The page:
Parental Influence on Substance Use in Adolescent Social Networks
Shakya, Holly B.
Fowler, James H.
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CitationShakya, Holly B., Nicholas A. Christakis, and James H. Fowler. 2012. “Parental Influence on Substance Use in Adolescent Social Networks.” Archives of Pediatrics & Adolescent Medicine 166 (12) (December 1): 1132. doi:10.1001/archpediatrics.2012.1372.
AbstractObjective To evaluate the relationship between the parenting style of an adolescent's peers' parents and an adolescent's substance use.
Design Longitudinal survey.
Setting Adolescents across the United States were interviewed at school and at home.
Participants Nationally representative sample of adolescents in the United States.
Main Exposure Authoritative vs neglectful parenting style of adolescent's parents and adolescent's friends' parents and adolescent substance use.
Main Outcome Measures Adolescent alcohol abuse, smoking, marijuana use, and binge drinking.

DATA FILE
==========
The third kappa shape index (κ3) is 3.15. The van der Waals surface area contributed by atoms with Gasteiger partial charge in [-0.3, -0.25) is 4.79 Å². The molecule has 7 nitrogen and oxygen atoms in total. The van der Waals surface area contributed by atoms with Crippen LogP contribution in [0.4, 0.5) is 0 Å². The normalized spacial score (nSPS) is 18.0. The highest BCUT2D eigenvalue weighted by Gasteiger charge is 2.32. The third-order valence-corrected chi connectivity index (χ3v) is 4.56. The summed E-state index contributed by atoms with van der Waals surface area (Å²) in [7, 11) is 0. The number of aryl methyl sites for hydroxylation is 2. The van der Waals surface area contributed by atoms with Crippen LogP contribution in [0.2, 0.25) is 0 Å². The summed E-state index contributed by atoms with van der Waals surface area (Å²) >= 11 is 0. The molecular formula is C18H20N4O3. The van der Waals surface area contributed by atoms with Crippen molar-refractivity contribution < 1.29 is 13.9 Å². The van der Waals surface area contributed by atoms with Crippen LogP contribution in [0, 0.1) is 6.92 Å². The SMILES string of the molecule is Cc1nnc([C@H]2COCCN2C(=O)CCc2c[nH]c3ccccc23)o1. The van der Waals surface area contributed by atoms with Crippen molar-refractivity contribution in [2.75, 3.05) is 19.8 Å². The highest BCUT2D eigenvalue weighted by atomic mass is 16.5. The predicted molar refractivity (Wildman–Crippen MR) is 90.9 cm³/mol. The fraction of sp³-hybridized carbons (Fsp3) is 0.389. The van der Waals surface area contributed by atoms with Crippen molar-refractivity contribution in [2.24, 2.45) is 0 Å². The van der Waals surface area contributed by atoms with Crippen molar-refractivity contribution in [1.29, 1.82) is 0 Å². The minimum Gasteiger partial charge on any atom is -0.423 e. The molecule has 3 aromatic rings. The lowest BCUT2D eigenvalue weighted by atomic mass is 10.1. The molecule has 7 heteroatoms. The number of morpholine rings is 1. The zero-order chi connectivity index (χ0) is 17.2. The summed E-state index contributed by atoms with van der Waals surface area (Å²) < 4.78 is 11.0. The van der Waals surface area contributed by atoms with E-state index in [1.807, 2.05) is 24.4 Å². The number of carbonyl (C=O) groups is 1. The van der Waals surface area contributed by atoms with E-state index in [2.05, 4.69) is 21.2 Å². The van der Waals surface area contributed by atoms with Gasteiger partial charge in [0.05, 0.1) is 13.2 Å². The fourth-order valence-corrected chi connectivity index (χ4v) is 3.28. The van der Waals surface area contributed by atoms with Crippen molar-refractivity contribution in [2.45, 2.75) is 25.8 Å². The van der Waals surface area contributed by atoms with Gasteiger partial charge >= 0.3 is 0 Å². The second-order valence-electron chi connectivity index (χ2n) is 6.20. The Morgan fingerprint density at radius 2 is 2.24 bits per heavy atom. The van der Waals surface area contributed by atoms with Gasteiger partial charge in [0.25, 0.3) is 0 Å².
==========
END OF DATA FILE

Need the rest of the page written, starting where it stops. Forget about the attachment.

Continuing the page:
Results If an adolescent had a friend whose mother was authoritative, that adolescent was 40% (95% CI, 12%-58%) less likely to drink to the point of drunkenness, 38% (95% CI, 5%-59%) less likely to binge drink, 39% (95% CI, 12%-58%) less likely to smoke cigarettes, and 43% (95% CI, 1%-67%) less likely to use marijuana than an adolescent whose friend's mother was neglectful, controlling for the parenting style of the adolescent's own mother, school-level fixed effects, and demographics. These results were only partially mediated by peer substance use.
Conclusions Social network influences may extend beyond the homogeneous dimensions of own peer or own parent to include extradyadic influences of the wider network. The value of parenting interventions should be reassessed to take into account these spillover effects in the greater network.
Citable link to this pagehttp://nrs.harvard.edu/urn-3:HUL.InstRepos:33839950
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